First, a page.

Closer Rafael Soriano and the Yankees appear on course for an interesting negotiation, with Soriano all but certain to opt out of his contract and the Yankees nearly as certain to counter with a qualifying offer expected to be about $13 million.
With Soriano then very likely to turn down the qualifying offer under the new system, the probable result will be that Soriano has an opportunity to become a free agent. The Yankees remain hopeful to keep him, but their wish to keep their payroll below the $189 million threshhold in 2014 may at least complicate their chances to sign him to a long-term contract.
This could wind up being a unique dance in the new system. While the early steps seem obvious, how it plays out isn't.
Soriano gets $1.5 million for opting out according to his current deal, so subsequent acceptance of a qualifying offer for about $13 million might actually result in a small raise from the $14 million he'd receive if he simply kept his contract intact and didn't opt out. But it is believed Soriano's goal is to turn his huge season (42 saves in 46 chances) into a multiyear deal.
By making the qualifying offer, the Yankees would gain a coveted draft choice should Soriano turn it down then sign elsewhere. The qualifying offer has been estimated to be somewhere in the range of $13 million, though not exactly. It's based on the average of salaries of top players.
Soriano entered the season with a reputation as a somewhat aloof clubhouse presence, but the Yankees believe alltime great closer Mariano Rivera and other great veterans have had a wonderful influence on him. Yankees people believe it's a good fit, and have hopes he'd prefer to stay.
The Yankees are in general extremely pleased by how the surprise signing has worked and may wonder whether other teams could be scared off by the Yankees' willingness to pay $13 million-plus, at least on a one-year basis -- though it isn't hard to imagine him beating that by getting a multiyear deal elsewhere. The one impediment is that the Yankees have what GM Brian Cashman describes as a "mandate" from ownership to get the payroll below $189 million for 2014, which may inhibit the willingness to do multyear deals, except in special cases like Robinson Cano, the team's best all-around player and one of the best in the game.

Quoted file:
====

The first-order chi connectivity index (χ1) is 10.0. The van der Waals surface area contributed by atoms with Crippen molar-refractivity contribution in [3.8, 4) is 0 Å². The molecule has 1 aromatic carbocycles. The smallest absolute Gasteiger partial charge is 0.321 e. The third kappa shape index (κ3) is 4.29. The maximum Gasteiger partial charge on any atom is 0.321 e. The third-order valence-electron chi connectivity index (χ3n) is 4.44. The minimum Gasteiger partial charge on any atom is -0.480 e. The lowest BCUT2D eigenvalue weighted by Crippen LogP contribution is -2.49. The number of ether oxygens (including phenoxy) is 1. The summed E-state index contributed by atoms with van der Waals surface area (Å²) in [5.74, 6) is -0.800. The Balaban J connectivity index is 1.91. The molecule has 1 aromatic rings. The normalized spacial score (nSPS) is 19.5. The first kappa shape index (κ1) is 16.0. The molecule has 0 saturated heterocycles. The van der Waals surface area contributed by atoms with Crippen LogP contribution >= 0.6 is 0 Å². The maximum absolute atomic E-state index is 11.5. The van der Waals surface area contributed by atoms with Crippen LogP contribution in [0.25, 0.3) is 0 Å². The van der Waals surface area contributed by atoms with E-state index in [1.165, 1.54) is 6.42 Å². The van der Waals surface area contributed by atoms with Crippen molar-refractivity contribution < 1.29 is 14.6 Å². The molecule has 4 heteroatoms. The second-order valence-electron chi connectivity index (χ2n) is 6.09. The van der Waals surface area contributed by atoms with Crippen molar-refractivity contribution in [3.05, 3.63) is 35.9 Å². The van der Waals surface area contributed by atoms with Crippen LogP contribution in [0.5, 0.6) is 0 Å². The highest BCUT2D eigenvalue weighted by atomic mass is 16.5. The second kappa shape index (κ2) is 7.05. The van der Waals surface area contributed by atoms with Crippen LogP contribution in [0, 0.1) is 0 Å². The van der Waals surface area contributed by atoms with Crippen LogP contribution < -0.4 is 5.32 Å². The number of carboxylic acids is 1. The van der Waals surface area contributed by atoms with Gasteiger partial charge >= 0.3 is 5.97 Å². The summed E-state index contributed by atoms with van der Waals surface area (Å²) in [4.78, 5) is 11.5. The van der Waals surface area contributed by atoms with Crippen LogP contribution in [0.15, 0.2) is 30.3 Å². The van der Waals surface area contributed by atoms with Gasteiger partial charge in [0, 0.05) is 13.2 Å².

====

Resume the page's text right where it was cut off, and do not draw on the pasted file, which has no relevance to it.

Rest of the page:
The closer market has been inconsistent in recent years, as many teams have opted for cheaper, sometimes unproven alternatives. But Soriano's record is much better as a closer than a setup man, and the great Rivera is expected back with the Yankees next year. the Tigers' Jose Valverde is the other star closer who could be come a free agent.
When Soriano signed his $35 million, three-year deal it seemed like a reach by most baseball people, including Cashman, who said at the news conference to introduce Soriano that he voted against the deal, not because of Soriano but because of the price for a reliever who wasn't slated to close. But now it appears the Yankees view the possibility of a last year at $14 million more favorably than Soriano.
As it turned out, Soriano was needed to close this season when Rivera was lost for the year because of a knee injury. Soriano, 32, has responded with superb performance, posting a 2-1 record and 2.26 ERA to go with the 42 saves.
The Yankees are planning to bring back Rivera for next season, which would again leave Soriano as a setup man. So a one-year deal at a high rate isn't exactly optimal for either side, though for the Yankees the possibility at least skirts that payroll threshhold plan, which isn't an issue until 2014. If the Yankees do keep Soriano on a one-year deal, it gives them nice insurance in case Rivera, 43 next month, doesn't return to form as quickly as hoped.